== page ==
As a proud Zionist, there were definitely moments on campus when I felt less than appreciated by some of my hyper-progressive peers. But when it came to the college itself, I rarely, if ever, felt that my Jewish identity counted against me. Professors were always understanding if I had to miss class in September for the Jewish holidays and there was kosher food readily available in most of the dining halls.
So I was appalled, and quite surprised when earlier today I received a message from a fellow Orthodox Jew, and a fellow alum. She was outraged — and for good reason. It turns out that a Barnard bureaucrat had decided that she was uniquely empowered to decide how and when Jews on campus could freely practice their religion.
In an email sent to observant Jews on campus, Cynthia Yang, the deputy chief of staff to the college president, and the head of the college’s pandemic response team, described the new technology protocols for reporting COVID-19 symptoms and participating in contact tracing.
Then, it all went south. Quickly. “We recognize that how you have practiced religious traditions in the past may not align with the use of technology during the high holidays or the Sabbath, but this year it is paramount for the community’s health and safety that you abide by the Barnard pledge and follow the college’s policies and procedures.” (emphasis added.)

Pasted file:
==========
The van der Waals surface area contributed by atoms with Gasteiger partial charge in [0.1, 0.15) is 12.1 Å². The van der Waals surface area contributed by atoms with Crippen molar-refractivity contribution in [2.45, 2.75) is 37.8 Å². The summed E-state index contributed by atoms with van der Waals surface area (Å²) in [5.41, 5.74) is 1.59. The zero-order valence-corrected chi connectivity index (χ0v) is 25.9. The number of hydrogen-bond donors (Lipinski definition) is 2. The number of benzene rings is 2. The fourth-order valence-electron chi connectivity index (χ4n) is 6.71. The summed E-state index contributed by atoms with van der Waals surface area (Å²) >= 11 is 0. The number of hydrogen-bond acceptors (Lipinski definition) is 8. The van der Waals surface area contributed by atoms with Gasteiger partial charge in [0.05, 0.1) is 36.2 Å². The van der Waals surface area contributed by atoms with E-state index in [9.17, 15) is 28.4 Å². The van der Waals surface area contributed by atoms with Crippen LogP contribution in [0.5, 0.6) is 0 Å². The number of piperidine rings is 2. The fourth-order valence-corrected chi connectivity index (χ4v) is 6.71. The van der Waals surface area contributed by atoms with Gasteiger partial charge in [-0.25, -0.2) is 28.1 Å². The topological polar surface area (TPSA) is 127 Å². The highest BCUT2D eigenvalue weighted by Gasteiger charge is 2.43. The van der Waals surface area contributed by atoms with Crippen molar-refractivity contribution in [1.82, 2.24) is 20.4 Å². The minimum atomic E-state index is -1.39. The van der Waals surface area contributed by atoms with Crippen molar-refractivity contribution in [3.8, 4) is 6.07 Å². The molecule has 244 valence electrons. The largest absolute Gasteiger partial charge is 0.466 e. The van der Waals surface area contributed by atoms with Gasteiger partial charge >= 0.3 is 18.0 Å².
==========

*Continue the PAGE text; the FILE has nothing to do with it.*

The idea a university bureaucrat — and not Rabbis or other Jewish leaders — would instruct Jewish students on how to square their practical obligations to the college with their religious beliefs, is deeply offensive.
That this bureaucrat would specifically imply that the religious practices of Jews on campus are all “in the past,” and that despite their beliefs, their convictions, their faith, they need to abide by a system set up by people who have not considered their circumstances at all, is simply unacceptable.
Barnard was a bastion of liberalism before the word woke entered the lexicon. Anyone who works there has sat through countless sessions on diversity and inclusion. So I have to wonder: other than checking the box to prove progressive bona fides, what exactly is the purpose of a seminar on diversity and inclusion? If something as basic as whether a recognized religion has the right to practice its beliefs is something lost on a senior administrator at a liberal arts college, we can only draw two conclusions.